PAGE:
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Published: Monday, July 17, 2017 @ 6:30 PM
Updated: Monday, July 17, 2017 @ 6:30 PM
SAVANNAH, Ga. — A railroad owner must pay $3.9 million to the family of a movie worker killed on a Georgia railroad trestle in 2014, a jury decided Monday in civil verdict that found the company shared in the blame for the deadly freight train collision even though the film crew was trespassing.
The parents of Sarah Jones sued CSX Transportation in Chatham County State Court, saying the railroad shared blame for their daughter's death. The 27-year-old camera assistant died in the crash Feb. 20, 2014, during the first day of shooting "Midnight Rider," an ill-fated movie about Gregg Allman of the Allman Brothers Band.
"This trial disclosed a number of exceptionally poor judgments and ignored opportunities by CSX Transportation to prevent this tragedy," Jones' parents, Richard and Elizabeth Jones of Columbia, South Carolina, said in a written statement.
CSX plans to appeal the jury's decision, said Rob Doolittle, a spokesman for the Jacksonville, Florida-based company.
"CSX is deeply sympathetic to the terrible loss suffered by the family of Ms. Sarah Jones, but respectfully disagrees with the conclusions reached by the jury today," Doolittle said.
The film's director, Randall Miller, served a year in jail after pleading guilty to involuntary manslaughter and criminal trespassing charges. Jones' parents said CSX also failed to take precautions that could have averted the crash on a trestle spanning the Altamaha River near Jesup in southeast Georgia.
Jones' family had also sued Miller, his fellow production managers and several other defendants. All of them except for CSX settled or otherwise resolved their cases out of court. The jury Monday found $11.2 million to be the total value of Jones' life as well as her pain and suffering. Jurors decided CSX — the only defendant on trial — bore 35 percent of the responsibility for Jones' death, making the railroad's share $3.9 million.
The jury in Savannah heard testimony during the civil trial that two CSX trains rolled through while the movie crew stood on both sides of the tracks within an hour before the crash, but the operators of those trains never called dispatchers to alert them. Jurors also were shown a CSX policy that train operators are expected to immediately report trespassers on its tracks and rights of way.
Jeffrey Harris, the Jones family's attorney, also noted that the train's brakes weren't applied until after the locomotive struck a hospital bed the filmmakers had placed across the tracks. Actor William Hurt, hired to play Allman, had been lying in the bed before the train came upon the crew at 53 mph (85 kph). Hurt escaped unharmed.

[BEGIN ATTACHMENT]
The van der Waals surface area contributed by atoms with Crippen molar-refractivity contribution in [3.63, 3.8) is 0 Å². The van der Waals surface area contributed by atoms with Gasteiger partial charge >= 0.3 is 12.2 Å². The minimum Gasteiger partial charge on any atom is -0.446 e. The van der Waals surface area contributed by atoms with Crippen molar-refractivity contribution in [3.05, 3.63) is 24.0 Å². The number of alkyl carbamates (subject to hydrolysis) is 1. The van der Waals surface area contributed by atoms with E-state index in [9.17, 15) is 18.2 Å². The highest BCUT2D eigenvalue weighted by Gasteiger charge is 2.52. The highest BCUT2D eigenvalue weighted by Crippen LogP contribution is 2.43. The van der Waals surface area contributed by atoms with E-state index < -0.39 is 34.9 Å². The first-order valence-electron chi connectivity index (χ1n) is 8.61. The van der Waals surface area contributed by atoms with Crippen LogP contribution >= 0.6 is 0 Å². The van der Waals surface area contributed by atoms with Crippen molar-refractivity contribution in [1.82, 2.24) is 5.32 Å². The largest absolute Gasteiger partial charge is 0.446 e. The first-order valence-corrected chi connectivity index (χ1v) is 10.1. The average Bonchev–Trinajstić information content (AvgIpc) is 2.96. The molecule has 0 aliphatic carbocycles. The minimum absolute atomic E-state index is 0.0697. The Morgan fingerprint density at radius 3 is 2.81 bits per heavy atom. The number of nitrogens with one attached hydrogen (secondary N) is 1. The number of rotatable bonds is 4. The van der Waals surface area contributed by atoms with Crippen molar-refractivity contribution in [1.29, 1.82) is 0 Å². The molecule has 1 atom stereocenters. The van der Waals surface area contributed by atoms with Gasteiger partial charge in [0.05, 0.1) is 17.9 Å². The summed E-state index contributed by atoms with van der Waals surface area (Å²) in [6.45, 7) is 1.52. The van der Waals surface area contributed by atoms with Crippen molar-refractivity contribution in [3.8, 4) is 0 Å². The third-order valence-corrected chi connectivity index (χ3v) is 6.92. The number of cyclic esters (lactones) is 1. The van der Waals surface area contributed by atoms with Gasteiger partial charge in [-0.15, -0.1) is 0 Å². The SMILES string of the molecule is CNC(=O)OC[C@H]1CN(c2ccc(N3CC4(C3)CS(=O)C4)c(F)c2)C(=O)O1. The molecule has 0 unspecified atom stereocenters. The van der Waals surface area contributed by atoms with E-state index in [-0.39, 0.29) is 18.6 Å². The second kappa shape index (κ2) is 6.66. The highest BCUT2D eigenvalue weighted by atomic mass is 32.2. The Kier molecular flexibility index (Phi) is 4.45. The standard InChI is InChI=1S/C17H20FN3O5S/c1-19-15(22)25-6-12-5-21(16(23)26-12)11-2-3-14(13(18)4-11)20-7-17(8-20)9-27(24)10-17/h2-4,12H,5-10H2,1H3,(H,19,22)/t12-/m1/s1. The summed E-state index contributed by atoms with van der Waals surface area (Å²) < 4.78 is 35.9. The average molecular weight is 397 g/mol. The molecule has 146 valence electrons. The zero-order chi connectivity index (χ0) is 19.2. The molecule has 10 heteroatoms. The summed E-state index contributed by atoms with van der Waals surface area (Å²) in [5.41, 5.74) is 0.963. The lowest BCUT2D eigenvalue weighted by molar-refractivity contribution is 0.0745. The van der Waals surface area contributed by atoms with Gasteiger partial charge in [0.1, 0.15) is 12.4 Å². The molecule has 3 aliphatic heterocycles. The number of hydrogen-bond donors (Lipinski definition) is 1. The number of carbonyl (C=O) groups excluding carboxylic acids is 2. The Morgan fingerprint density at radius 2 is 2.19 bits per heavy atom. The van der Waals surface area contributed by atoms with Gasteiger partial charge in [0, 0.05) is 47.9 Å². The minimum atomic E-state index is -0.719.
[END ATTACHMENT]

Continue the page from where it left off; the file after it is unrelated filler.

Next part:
Six crew members were injured by flying shrapnel from the bed. Jones was run over.
Hurt appeared in Savannah and sat outside the courtroom during the trial's first day last week. But the actor was never called to testify in the case.
CSX attorneys blamed the crash entirely on the filmmakers. CSX officials had twice sent production managers emails denying them permission to shoot on the bridge. Three of Jones' co-workers testified that production managers never told the rest of the crew members, who went onto the railroad trestle unaware they were trespassing.
CSX lawyers argued that evidence of failures to follow company policies doesn't prove the railroad was negligent. They said the engineer in the crash didn't brake sooner because he was afraid the train would derail and possibly dump its payload of shipping containers onto people who were huddled on the bridge's narrow walkway beside the tracks.
Published: Wednesday, January 17, 2018 @ 2:06 PM
LOUISVILLE, Ky. — Fred Lamar’s 1957 Chevrolet Bel Air sat in a garage, just as he left it, for 30 years.
Until about a year ago, when his grandson, Cameron Dedman, started restoring the iconic Motor City machine.
On Saturday, Lamar, 81, nearly passed out when the car was revealed to him.
“I have been doing a full frame off restoration of this car a big surprise for my grandpa,” Dedman wrote in a post with the photos of the restored Bel Air. “He’s my best friend and truly deserves it.”
Lamar has owned the vehicle since the 1950s. The pair plan to take it to car shows this spring and summer, according to WHAS.
Published: Wednesday, January 17, 2018 @ 10:18 PM
MEMPHIS, Tenn. — A firefighter was driving home from work when he saw a dog in the middle of the road. While many drivers honked their horns and continued past the dog, the firefighter, Justin Luttrell, stopped.
“She was freezing, shaking and terrified -- it was written all over her face with her tail tucked between her legs,” Lutrell said in a Facebook post Wednesday. “Before I left work I checked the weather. It was -1 with wind chill. I pulled over to try and pick her up.”
Lutrell said the dog was nearly hit by cars. He used cooked chicken and lunch meat to get her close and he finally caught up to the dog a fourth of a mile down the road.
“She had icicles hanging off of her with multiple sores on her body and looked anorexic,” Lutrell said in the post. “Not knowing if she’d bite me or if she had rabies, etc., I picked her up and put her in the back seat of my truck.”
Lutrell said he drove to an Animal Emergency Center in Memphis, where he was told the dog was heartworm negative, didn’t appear spayed and did not have a microchip.
Lutrell made the public post in hopes of getting the dog adopted.
“She is extremely sweet and will be needing a home,” he wrote. “Please share this to find this sweetheart a good loving home and keep her off the streets.”
Published: Wednesday, January 17, 2018 @ 11:49 PM
Updated: Thursday, January 18, 2018 @ 7:52 AM
— Some Wells Fargo customers found their bank accounts drained to zero Wednesday when some sort of glitch caused their online bill payments to be processed twice.